Saturday, December 25, 2010

Christmas Eve

It was no secret that missing Christmas at home was going to be hard on me.  I may talk a big game about how much I hate Christmas (and the way it's done in America is largely offensive to my sensibilities) however in reality it's one of my favorite holidays.

After finding out that I wasn't going home for Christmas Astrid invited me to celebrate Christmas with her family.  Klaus, her husband, also invited me the next day not really being aware that Astrid had done it as well.  With two invitations I decided that it was better than staying alone in my apartment so I accepted graciously.

Germany has been under a lot of stress lately from a fairly unrelenting blizzard, quite unusual for this part of the world and at this time of the year.  I joked with Astrid that I bring bad winters with me wherever I go.  I'm getting used to them now I guess.  I relish the cold these days, oftentimes sleeping with little or no heat in my room.  I can't really breath warm air.  But I digress, my main point is that travel between cities in Germany is rather difficult at the moment.  There was some concern that I wouldn't make it in.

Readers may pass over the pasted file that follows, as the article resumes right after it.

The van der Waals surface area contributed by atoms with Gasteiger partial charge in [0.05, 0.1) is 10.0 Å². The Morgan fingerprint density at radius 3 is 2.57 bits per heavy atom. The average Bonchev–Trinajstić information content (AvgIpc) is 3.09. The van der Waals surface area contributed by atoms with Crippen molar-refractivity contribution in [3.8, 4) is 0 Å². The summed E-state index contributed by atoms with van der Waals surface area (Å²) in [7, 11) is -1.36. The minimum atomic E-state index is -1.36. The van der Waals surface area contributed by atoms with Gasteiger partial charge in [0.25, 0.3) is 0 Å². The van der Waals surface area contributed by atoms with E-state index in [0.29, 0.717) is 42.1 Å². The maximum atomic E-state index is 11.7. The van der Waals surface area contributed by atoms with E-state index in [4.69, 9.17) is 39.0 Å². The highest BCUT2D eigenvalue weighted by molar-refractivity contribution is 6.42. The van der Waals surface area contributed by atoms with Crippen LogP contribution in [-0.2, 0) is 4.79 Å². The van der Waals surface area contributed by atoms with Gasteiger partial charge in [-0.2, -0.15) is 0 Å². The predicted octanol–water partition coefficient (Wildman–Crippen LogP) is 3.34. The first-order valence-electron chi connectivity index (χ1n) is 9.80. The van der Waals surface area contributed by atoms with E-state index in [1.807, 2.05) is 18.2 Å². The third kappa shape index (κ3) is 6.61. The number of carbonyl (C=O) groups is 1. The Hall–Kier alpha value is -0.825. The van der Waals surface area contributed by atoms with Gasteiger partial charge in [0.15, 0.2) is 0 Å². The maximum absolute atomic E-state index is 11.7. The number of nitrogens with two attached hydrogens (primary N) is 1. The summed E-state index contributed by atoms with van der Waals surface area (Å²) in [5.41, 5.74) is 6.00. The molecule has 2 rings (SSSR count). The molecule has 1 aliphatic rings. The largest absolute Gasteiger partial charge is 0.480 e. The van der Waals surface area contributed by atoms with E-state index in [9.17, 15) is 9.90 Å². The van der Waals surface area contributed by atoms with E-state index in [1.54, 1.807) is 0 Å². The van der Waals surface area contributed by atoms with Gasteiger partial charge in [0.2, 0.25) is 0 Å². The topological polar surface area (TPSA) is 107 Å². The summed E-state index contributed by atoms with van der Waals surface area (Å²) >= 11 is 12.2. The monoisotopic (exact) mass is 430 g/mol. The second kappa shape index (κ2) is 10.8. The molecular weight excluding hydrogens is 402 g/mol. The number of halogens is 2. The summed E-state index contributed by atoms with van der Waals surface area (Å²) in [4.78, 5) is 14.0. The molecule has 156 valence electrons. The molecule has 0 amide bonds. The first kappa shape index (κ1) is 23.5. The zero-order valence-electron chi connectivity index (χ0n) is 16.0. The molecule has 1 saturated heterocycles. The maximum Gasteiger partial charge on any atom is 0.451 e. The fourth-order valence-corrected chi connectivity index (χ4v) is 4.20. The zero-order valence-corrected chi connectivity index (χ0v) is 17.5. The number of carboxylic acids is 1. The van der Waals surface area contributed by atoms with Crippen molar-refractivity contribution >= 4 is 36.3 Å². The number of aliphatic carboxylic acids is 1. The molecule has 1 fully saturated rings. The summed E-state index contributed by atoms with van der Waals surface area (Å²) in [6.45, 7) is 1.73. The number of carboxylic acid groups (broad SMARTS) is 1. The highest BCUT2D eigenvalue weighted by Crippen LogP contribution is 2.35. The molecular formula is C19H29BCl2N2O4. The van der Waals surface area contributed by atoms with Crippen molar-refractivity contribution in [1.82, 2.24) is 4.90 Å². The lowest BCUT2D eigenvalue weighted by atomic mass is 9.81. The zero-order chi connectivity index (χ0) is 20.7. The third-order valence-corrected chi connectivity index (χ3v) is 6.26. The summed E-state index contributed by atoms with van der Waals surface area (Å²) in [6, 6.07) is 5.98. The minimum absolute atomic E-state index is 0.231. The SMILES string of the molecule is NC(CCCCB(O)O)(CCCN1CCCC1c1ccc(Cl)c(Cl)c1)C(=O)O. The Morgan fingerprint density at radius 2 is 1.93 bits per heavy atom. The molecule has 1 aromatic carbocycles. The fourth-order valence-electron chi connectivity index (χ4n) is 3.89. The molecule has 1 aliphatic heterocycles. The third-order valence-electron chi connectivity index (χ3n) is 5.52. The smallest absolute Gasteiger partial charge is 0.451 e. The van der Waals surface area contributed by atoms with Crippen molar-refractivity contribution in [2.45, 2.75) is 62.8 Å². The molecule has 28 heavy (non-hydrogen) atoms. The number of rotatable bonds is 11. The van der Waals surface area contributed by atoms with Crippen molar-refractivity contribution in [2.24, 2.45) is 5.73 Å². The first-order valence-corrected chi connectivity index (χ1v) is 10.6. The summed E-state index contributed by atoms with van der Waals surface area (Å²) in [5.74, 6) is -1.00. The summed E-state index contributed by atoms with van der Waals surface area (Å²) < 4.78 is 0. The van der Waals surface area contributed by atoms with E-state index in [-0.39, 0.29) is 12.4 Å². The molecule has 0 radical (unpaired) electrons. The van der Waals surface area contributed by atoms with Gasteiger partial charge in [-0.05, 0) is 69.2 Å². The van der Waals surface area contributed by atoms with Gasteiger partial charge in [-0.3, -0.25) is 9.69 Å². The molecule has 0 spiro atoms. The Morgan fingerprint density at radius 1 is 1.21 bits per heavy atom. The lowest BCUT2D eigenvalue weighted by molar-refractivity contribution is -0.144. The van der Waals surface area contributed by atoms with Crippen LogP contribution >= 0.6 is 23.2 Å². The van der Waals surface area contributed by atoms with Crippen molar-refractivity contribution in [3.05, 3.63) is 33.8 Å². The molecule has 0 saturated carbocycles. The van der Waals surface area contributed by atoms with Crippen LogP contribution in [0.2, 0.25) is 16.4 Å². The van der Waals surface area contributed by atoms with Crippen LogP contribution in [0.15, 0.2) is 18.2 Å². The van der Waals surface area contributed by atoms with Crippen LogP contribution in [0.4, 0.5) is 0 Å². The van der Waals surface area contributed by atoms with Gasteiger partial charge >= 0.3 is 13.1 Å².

These concerns proved baseless (quite a jump there) and soon I was sitting on a comfy couch playing banjo and trying desperately to keep a very enthusiastic five year old from leaving the living room and discovering her mother wrapping presents.  I managed to use my banjo as a gate and attempted to convince her that it wasn't me keeping her from leaving, but that the banjo itself.  She didn't quite buy it, but whatever no five year old can get past me you know? 

Church was pretty interesting, it was all in German and truth be told it was a lot better than what I'm used to. 

After Church we waited (im)patiently for the Christkind to come and give us our presents.  That sentence seems kind of cutesy, but really how else am I supposed to describe a five year old waiting to open her presents?  You try and take the joy out of that tiny little body squirming and pleading to be let into the living room to see what she's gotten from Christkind (who brings the presents in Germany). 

Anyway the Christkind seemed to satisfy everyone.  I got a 6 pack of Belgian beer (3 of which are alreday gone, though I accidentally broke one of the bottles) plus a case of generic beer from all over Europe.  I'm actually pretty excited for this.  As many of you know I detest the material aspects of Christmas BUT I always appreciate a thoughtful gift.  Beer is pretty much always a good bet, especially when it's stuff I don't get all the time.  It reminded me of home in a good way.

Dinner followed at around 10 or so, it was duck.  There's been an awful lot of duck in my life as of late (I got kicked out of an all you can eat buffet that served a lot of duck) and I don't see this as a bad thing.